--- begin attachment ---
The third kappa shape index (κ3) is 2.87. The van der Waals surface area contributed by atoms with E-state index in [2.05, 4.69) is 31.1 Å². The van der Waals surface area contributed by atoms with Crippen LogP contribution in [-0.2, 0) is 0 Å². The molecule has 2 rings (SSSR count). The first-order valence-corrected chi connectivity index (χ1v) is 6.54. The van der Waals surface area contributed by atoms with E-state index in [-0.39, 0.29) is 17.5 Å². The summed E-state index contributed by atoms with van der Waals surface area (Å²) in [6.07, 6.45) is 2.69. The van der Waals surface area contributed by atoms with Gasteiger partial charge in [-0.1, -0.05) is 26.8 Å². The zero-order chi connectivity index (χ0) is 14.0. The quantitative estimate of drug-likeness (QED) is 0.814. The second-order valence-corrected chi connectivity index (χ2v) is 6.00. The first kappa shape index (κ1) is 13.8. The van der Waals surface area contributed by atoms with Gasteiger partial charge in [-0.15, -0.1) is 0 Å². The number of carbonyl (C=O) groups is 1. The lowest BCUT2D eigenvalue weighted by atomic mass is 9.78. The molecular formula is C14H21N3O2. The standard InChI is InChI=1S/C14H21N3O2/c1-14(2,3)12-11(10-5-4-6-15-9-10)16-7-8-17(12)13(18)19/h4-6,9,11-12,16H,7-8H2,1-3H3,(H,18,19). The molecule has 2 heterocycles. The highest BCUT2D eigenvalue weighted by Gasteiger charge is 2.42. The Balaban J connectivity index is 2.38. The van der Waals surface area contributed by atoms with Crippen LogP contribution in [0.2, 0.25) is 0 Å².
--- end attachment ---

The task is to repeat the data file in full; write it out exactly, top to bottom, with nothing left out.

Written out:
The third kappa shape index (κ3) is 2.87. The van der Waals surface area contributed by atoms with E-state index in [2.05, 4.69) is 31.1 Å². The van der Waals surface area contributed by atoms with Crippen LogP contribution in [-0.2, 0) is 0 Å². The molecule has 2 rings (SSSR count). The first-order valence-corrected chi connectivity index (χ1v) is 6.54. The van der Waals surface area contributed by atoms with E-state index in [-0.39, 0.29) is 17.5 Å². The summed E-state index contributed by atoms with van der Waals surface area (Å²) in [6.07, 6.45) is 2.69. The van der Waals surface area contributed by atoms with Gasteiger partial charge in [-0.1, -0.05) is 26.8 Å². The zero-order chi connectivity index (χ0) is 14.0. The quantitative estimate of drug-likeness (QED) is 0.814. The second-order valence-corrected chi connectivity index (χ2v) is 6.00. The first kappa shape index (κ1) is 13.8. The van der Waals surface area contributed by atoms with Gasteiger partial charge in [-0.15, -0.1) is 0 Å². The number of carbonyl (C=O) groups is 1. The lowest BCUT2D eigenvalue weighted by atomic mass is 9.78. The molecular formula is C14H21N3O2. The standard InChI is InChI=1S/C14H21N3O2/c1-14(2,3)12-11(10-5-4-6-15-9-10)16-7-8-17(12)13(18)19/h4-6,9,11-12,16H,7-8H2,1-3H3,(H,18,19). The molecule has 2 heterocycles. The highest BCUT2D eigenvalue weighted by Gasteiger charge is 2.42. The Balaban J connectivity index is 2.38. The van der Waals surface area contributed by atoms with Crippen LogP contribution in [0.2, 0.25) is 0 Å².